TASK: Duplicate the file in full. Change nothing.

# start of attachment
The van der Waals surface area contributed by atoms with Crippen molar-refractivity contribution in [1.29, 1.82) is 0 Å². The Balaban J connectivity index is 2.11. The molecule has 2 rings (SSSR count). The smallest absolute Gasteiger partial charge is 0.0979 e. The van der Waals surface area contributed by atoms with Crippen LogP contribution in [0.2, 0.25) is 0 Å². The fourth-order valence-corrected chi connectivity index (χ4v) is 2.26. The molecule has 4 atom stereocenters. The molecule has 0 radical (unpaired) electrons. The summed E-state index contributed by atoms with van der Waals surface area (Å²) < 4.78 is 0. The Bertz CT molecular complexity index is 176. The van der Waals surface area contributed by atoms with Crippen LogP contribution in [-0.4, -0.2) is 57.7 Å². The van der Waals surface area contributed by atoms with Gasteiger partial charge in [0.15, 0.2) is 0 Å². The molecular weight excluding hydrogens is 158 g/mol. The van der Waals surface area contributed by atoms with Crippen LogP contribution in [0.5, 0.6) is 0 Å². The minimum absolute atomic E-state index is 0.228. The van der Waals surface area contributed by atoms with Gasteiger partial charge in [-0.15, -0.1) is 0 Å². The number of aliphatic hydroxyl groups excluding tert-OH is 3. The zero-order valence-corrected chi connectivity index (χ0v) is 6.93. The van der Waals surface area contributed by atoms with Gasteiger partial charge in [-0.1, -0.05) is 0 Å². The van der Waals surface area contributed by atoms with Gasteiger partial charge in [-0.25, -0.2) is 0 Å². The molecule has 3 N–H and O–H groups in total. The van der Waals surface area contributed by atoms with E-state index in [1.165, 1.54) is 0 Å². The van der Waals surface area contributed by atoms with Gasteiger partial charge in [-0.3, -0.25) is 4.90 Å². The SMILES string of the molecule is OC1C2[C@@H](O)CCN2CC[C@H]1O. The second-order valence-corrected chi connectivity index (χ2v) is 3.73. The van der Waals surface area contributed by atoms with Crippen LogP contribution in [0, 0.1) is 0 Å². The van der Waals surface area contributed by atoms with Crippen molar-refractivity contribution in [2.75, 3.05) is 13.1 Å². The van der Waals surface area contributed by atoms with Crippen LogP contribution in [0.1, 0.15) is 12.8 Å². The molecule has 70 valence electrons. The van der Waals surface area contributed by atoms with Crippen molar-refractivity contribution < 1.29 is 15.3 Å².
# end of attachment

The van der Waals surface area contributed by atoms with Crippen molar-refractivity contribution in [1.29, 1.82) is 0 Å². The Balaban J connectivity index is 2.11. The molecule has 2 rings (SSSR count). The smallest absolute Gasteiger partial charge is 0.0979 e. The van der Waals surface area contributed by atoms with Crippen LogP contribution in [0.2, 0.25) is 0 Å². The fourth-order valence-corrected chi connectivity index (χ4v) is 2.26. The molecule has 4 atom stereocenters. The molecule has 0 radical (unpaired) electrons. The summed E-state index contributed by atoms with van der Waals surface area (Å²) < 4.78 is 0. The Bertz CT molecular complexity index is 176. The van der Waals surface area contributed by atoms with Crippen LogP contribution in [-0.4, -0.2) is 57.7 Å². The van der Waals surface area contributed by atoms with Gasteiger partial charge in [0.15, 0.2) is 0 Å². The molecular weight excluding hydrogens is 158 g/mol. The van der Waals surface area contributed by atoms with Crippen LogP contribution in [0.5, 0.6) is 0 Å². The minimum absolute atomic E-state index is 0.228. The van der Waals surface area contributed by atoms with Gasteiger partial charge in [-0.15, -0.1) is 0 Å². The number of aliphatic hydroxyl groups excluding tert-OH is 3. The zero-order valence-corrected chi connectivity index (χ0v) is 6.93. The van der Waals surface area contributed by atoms with Gasteiger partial charge in [-0.1, -0.05) is 0 Å². The van der Waals surface area contributed by atoms with Gasteiger partial charge in [-0.25, -0.2) is 0 Å². The molecule has 3 N–H and O–H groups in total. The van der Waals surface area contributed by atoms with E-state index in [1.165, 1.54) is 0 Å². The van der Waals surface area contributed by atoms with Gasteiger partial charge in [-0.3, -0.25) is 4.90 Å². The SMILES string of the molecule is OC1C2[C@@H](O)CCN2CC[C@H]1O. The second-order valence-corrected chi connectivity index (χ2v) is 3.73. The van der Waals surface area contributed by atoms with Crippen LogP contribution in [0, 0.1) is 0 Å². The van der Waals surface area contributed by atoms with Crippen molar-refractivity contribution in [2.75, 3.05) is 13.1 Å². The van der Waals surface area contributed by atoms with Crippen LogP contribution in [0.1, 0.15) is 12.8 Å². The molecule has 70 valence electrons. The van der Waals surface area contributed by atoms with Crippen molar-refractivity contribution < 1.29 is 15.3 Å².